Out-Law News 2 min. read
13 Feb 2023, 9:17 am
Businesses should not wait for a ransomware attack to impact their business before doing due diligence on the risks involved in making a ransom payment to cyber criminals, a cyber risk expert has said.
Laura Gillespie of Pinsent Masons said that businesses that are not prepared for ransomware attacks risk acting in breach of financial sanctions or legislative provisions, or from otherwise being locked out from systems and data because they are not able to confidently act swiftly enough.
Gillespie was commenting after the UK government announced that seven Russian nationals it described as “cyber criminals” have been designated as sanctions targets, in action taken in coordination with US authorities. The designations have been made under standalone cyber sanctions regimes in both the UK and US.
In publicising the action, the UK government said the individuals “have been associated with the development or deployment of a range of ransomware strains which have targeted the UK and US” and that the action taken against the men, which includes freezing their assets and imposing travel bans, would be followed by further “coordinated action against international cyber crime”. It described ransomware as a “tier 1 national security threat”.
Coinciding with the announcement, the UK’s Office of Financial Sanctions Implementation (OFSI) published new guidance on ransomware and financial sanctions (7-page / 689KB PDF).
Gillespie said the new guidance is timely with ransomware attacks on the rise: both the UK’s National Cyber Security Centre (NCSC) and the Information Commissioner’s Office (ICO) have reported an increase in the volume of ransomware attacks in recent years and that this is consistent with the rising numbers of ransomware cases that Pinsent Masons’ cyber risk team are advising on – they accounted for 45% of all cyber incident casework in 2022, up from 31% in 2021.
In its guidance, the OFSI warned that making ransomware payments to people or entities targeted by financial sanctions is prohibited and that breaching financial sanctions is “a serious criminal offence”, with imprisonment and fines among the possible penalties for non-compliance. In June 2022, OFSI also gained the power to impose civil penalties up to the greater of £1million or 50% of the value of the relevant breach on a strict liability basis – that is, by virtue of the fact that a payment has been made to a sanctioned entity.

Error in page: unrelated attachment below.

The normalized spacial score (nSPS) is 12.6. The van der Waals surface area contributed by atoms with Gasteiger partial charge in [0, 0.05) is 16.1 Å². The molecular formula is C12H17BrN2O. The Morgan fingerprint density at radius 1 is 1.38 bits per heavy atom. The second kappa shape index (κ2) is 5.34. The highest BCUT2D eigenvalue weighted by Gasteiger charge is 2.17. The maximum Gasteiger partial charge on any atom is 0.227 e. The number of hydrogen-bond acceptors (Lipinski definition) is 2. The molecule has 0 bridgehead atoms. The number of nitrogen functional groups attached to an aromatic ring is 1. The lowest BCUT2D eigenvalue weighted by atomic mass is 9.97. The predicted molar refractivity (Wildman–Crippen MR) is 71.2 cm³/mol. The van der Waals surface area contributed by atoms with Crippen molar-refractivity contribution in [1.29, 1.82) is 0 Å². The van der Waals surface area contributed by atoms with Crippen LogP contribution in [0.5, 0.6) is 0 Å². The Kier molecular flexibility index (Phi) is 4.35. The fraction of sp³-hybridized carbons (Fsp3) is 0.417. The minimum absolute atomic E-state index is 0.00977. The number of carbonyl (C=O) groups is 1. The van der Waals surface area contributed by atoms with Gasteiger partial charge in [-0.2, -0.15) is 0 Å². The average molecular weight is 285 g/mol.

Businesses can apply to the OFSI for a licence that enables them to undertake activity that would otherwise constitute a breach of financial sanctions. However, while the OFSI said it considers licensing applications on a case-by-case basis, it said it “ransomware payments are unlikely to be considered appropriate for an OFSI licence” and that businesses should consider seeking independent legal advice before applying. Obtaining a decision from OFSI on a license application also typically takes weeks and months, not hours and days, so even if OFSI did consider a licence appropriate in a particular set of circumstances, the timing is likely to be problematic in the context of making a ransomware payment.
Andrew Sackey, also of Pinsent Masons, who specialises in corporate compliance, said: “Although UK government policy does not condone the making of ransom payments, there is no law which expressly prevents such payments where the right levels of diligence have been documented. However, as this development clearly underlines, there are a host of serious criminal and civil sanctions that may be breached if payments are undertaken without expert legal and technical advice."
“Nobody wants to pay a ransom, but for those businesses that face the commercial necessity of having to engage with threat actors, this is an incredibly difficult and constantly evolving landscape to navigate,” he said.
The OFSI said businesses “should routinely consider whether sanctions might affect their transactions”, recommending that they assess their “own exposure and put due diligence measures in place to manage any identified or anticipated risks of breaching financial sanctions”. It said payment processors and other third parties need to have their own measures in place to address financial sanctions risk if assisting businesses that fall victim to ransomware attacks to make ransomware payments.
Gillespie said: “Managing ransomware risk is becoming more complex. Organisations that fall victim to ransomware attacks should seek specialist advise to help them manage their response to those incidents effectively – including to ensure that specialist advice is sought and comprehensive due diligence is carried out if they are contemplating payment of a ransom.”
“The OFSI guidance highlights that, beyond risks in relation to UK financial sanctions, facilitating a ransomware payment may breach the law of other jurisdictions. Businesses must therefore consider local law advice where incidents affect multiple jurisdictions and give thought to their cyber incident preparations in advance of an incident occurring, as starting this process in the heat of a ransomware incident could frustrate the timescale for payment,” she said.
25 Jan 2023
25 Jan 2023